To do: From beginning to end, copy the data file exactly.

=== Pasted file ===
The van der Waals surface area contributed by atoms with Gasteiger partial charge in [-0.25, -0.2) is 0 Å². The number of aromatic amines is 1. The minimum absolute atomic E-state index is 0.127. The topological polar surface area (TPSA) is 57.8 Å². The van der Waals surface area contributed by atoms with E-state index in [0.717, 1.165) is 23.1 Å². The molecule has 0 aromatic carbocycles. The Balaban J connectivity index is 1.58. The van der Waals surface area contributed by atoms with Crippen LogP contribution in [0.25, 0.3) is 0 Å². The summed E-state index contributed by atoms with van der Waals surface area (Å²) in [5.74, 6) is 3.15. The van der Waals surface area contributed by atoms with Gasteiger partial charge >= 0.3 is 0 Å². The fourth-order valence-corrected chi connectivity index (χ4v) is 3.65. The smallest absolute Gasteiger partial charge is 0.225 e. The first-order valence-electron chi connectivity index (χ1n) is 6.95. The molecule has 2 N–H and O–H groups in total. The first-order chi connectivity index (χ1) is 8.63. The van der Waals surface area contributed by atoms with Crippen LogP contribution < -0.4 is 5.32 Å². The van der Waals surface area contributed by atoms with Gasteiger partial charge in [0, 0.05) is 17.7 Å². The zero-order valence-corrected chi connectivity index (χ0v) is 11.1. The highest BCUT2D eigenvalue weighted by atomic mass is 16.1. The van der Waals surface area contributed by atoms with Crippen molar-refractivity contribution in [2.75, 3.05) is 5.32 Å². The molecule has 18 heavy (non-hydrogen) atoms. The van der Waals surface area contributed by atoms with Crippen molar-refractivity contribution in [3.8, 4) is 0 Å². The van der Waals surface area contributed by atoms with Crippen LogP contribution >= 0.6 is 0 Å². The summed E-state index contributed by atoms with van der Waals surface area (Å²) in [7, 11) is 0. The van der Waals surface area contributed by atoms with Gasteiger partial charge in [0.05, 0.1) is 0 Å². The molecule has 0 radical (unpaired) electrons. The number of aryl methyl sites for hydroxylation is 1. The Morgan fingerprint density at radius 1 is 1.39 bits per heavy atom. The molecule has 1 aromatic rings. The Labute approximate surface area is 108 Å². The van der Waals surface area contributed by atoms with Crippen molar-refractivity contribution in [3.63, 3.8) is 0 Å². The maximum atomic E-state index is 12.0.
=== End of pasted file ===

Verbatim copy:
The van der Waals surface area contributed by atoms with Gasteiger partial charge in [-0.25, -0.2) is 0 Å². The number of aromatic amines is 1. The minimum absolute atomic E-state index is 0.127. The topological polar surface area (TPSA) is 57.8 Å². The van der Waals surface area contributed by atoms with E-state index in [0.717, 1.165) is 23.1 Å². The molecule has 0 aromatic carbocycles. The Balaban J connectivity index is 1.58. The van der Waals surface area contributed by atoms with Crippen LogP contribution in [0.25, 0.3) is 0 Å². The summed E-state index contributed by atoms with van der Waals surface area (Å²) in [5.74, 6) is 3.15. The van der Waals surface area contributed by atoms with Gasteiger partial charge >= 0.3 is 0 Å². The fourth-order valence-corrected chi connectivity index (χ4v) is 3.65. The smallest absolute Gasteiger partial charge is 0.225 e. The first-order valence-electron chi connectivity index (χ1n) is 6.95. The molecule has 2 N–H and O–H groups in total. The first-order chi connectivity index (χ1) is 8.63. The van der Waals surface area contributed by atoms with Crippen LogP contribution < -0.4 is 5.32 Å². The van der Waals surface area contributed by atoms with Gasteiger partial charge in [0, 0.05) is 17.7 Å². The zero-order valence-corrected chi connectivity index (χ0v) is 11.1. The highest BCUT2D eigenvalue weighted by atomic mass is 16.1. The van der Waals surface area contributed by atoms with Crippen molar-refractivity contribution in [2.75, 3.05) is 5.32 Å². The molecule has 18 heavy (non-hydrogen) atoms. The van der Waals surface area contributed by atoms with Crippen molar-refractivity contribution in [3.8, 4) is 0 Å². The van der Waals surface area contributed by atoms with Crippen LogP contribution >= 0.6 is 0 Å². The summed E-state index contributed by atoms with van der Waals surface area (Å²) in [7, 11) is 0. The van der Waals surface area contributed by atoms with Gasteiger partial charge in [0.05, 0.1) is 0 Å². The molecule has 0 radical (unpaired) electrons. The number of aryl methyl sites for hydroxylation is 1. The Morgan fingerprint density at radius 1 is 1.39 bits per heavy atom. The molecule has 1 aromatic rings. The Labute approximate surface area is 108 Å². The van der Waals surface area contributed by atoms with Crippen molar-refractivity contribution in [3.63, 3.8) is 0 Å². The maximum atomic E-state index is 12.0.